I prepared for this apocalyptic event as I always do (for those many apocalypses), by baking something impractical. At least if I’m going to be trapped inside all day with the rain, I will have something delicious to munch on. The other requirement was that I had to already have all the ingredients in the house, because I’m not going outside in any hurricane. The solution was crispy salted white chocolate oatmeal cookies – despite the exceedingly long name, the ingredient list was short! I even had a fancy bar of white chocolate to use, but I opened it to find a weensy little worm crawling around, and I wish I had a photo if only to document the look of extreme horror on my face.

Luckily I also had white chocolate disks, and cookies were promptly baking. These cookies are both delicious and unusual – they’re a departure from the typical soft and chewy oatmeal cookie, but instead are thin and crisp and nearly hollow, and they fall neatly in line with my love of all things salty. In the end, the hurricane only managed a bit of rain and then lots of sun the next day, rendering my cookies unnecessary, but somehow no one minded having them around.

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Crispy Salted White Chocolate Oatmeal Cookies – from Smitten Kitchen
The dough here isn’t very salty, so don’t skip the sprinkling of salt on top. Also, use good white chocolate! The chips are usually artificial and kinda weird tasting.

Yield: 24 cookies

    1 cup all-purpose flour
    3/4 teaspoon baking powder
    1/2 teaspoon baking soda
    1/4 teaspoon table salt
    14 tablespoons (1 3/4 sticks) unsalted butter, slightly softened
    1 cup sugar
    1/4 cup packed light brown sugar
    1 large egg
    1 teaspoon vanilla extract
    2 1/2 cups old-fashioned rolled oats
    6 ounces good-quality white chocolate bar, chopped
    1/2 teaspoon flaky sea salt (like Maldon or fleur de sel), for sprinkling on top

Preheat oven to 350°F. Line two baking sheets with parchment paper.

Whisk together flour, baking powder, baking soda, and table salt in a medium bowl.

Beat butter and sugars until light and fluffy. Scrape down bowl with rubber spatula, then add egg and vanilla and beat until incorporated. Scrape down bowl again. Add flour mixture gradually and mix until just incorporated and smooth. Gradually add oats and white chocolate and mix until well incorporated.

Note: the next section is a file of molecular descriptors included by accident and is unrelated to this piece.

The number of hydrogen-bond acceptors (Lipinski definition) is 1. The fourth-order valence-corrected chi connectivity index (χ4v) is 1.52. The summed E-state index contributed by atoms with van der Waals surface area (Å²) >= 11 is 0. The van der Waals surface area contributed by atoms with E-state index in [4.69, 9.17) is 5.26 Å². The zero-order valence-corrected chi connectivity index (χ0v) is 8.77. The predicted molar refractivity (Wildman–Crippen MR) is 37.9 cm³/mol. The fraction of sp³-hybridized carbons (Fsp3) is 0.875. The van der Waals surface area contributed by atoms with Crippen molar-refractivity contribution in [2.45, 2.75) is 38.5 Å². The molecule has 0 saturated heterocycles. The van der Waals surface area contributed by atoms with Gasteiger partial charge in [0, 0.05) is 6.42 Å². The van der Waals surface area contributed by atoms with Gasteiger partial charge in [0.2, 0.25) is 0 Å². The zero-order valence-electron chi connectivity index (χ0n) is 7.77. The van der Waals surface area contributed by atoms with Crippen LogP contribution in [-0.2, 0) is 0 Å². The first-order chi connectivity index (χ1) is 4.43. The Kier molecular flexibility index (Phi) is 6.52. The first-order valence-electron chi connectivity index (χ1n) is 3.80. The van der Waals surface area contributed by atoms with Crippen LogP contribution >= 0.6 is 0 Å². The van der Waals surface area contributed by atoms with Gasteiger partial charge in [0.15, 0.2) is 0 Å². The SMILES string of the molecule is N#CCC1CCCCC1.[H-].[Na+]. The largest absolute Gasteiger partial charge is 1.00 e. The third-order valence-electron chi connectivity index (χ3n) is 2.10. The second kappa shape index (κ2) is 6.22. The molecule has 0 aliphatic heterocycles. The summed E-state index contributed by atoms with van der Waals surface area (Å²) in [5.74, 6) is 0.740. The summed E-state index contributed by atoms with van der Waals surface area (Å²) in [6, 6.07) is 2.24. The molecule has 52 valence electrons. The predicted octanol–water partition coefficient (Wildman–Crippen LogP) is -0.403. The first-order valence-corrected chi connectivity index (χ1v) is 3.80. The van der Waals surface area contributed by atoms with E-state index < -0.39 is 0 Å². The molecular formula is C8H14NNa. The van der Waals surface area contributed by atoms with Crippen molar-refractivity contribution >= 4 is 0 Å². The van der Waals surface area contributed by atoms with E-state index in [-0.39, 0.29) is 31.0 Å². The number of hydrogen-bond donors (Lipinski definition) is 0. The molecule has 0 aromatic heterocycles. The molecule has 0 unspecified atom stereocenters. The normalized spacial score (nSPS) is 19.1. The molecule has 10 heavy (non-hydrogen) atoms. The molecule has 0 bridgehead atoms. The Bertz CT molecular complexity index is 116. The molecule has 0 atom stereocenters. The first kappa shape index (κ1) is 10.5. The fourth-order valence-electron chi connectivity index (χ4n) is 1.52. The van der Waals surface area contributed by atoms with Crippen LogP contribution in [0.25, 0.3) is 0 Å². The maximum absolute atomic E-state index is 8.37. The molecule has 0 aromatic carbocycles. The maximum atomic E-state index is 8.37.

Divide dough into 24 equal portions, each about 2 tablespoons. Roll between palms into balls, then place on lined baking sheets about 2 1/2 inches apart. Using fingertips, gently press down each ball to about 3/4-inch thickness.

Sprinkle a few flakes of sea salt on each cookie. Bake until cookies are deep golden brown, about 13 to 16 minutes. Transfer baking sheet to wire rack to cool.

chocolate blueberry clusters

August 8, 2010 § 4 Comments


I’ve been away from this little blog for so long! And although I’m not sure anyone else out there has noticed, I’ve missed it. First I was away in San Antonio, eating gargantuan plates heaped with cheese and sour cream and salsa, and oh my things there are a bit more spicy than I’m used to. Then I was away at my dad’s cottage, in near isolation from the outside world. That was lovely. And once I recovered from the Texas food coma (this took several days) I was ready to bake again! But baking in a cottage environment is no easy task, although of course I unwisely attempted it.

The main problem is that the kitchen isn’t stocked for baking, because I use it one week a year, and even I am not quite crazy enough to buy a set of cake pans and spices for that amount of time (I almost cracked and bought a muffin tin, but restrained myself in time!). Instead I had to look around and make do with what we had, which luckily for me, was incredible, tiny wild blueberries, which were some of the prettiest fruit I’ve seen. They were so fresh and flavourful it seemed like a waste to bake with them – who would appreciate their delicacy once they were mushy inside a muffin? Instead I made the simplest dessert ever: chocolate covered blueberries. They’re ugly but delicious, the chocolate crackles and the blueberries burst and together they’re a perfect combination. They were so popular with the family that my ever-mature father took to calling it ‘blueberry poop’ in the hopes of dissuading the rest of us from eating them. Sadly for him, this brilliant tactic did not work.

Chocolate Blueberry Clusters
If you’re going to be serious about this, you should temper the chocolate, but that would defeat the whole simplicity point and I really couldn’t be bothered. Instead, just store them in the fridge.

    1/2 cup wild blueberries
    80 grams good-quality dark chocolate (I used Lindt 70%)

Line a baking sheet with wax paper. Melt chocolate very gently in the microwave. Stir in blueberries. With a spoon, scoop out clusters of blueberries onto prepared sheet. Refrigerate until set. Transfer to airtight container and store in refrigerator (unless you tempered the chocolate). Keeps for 2-3 days, but probably no more since the fruit is fresh.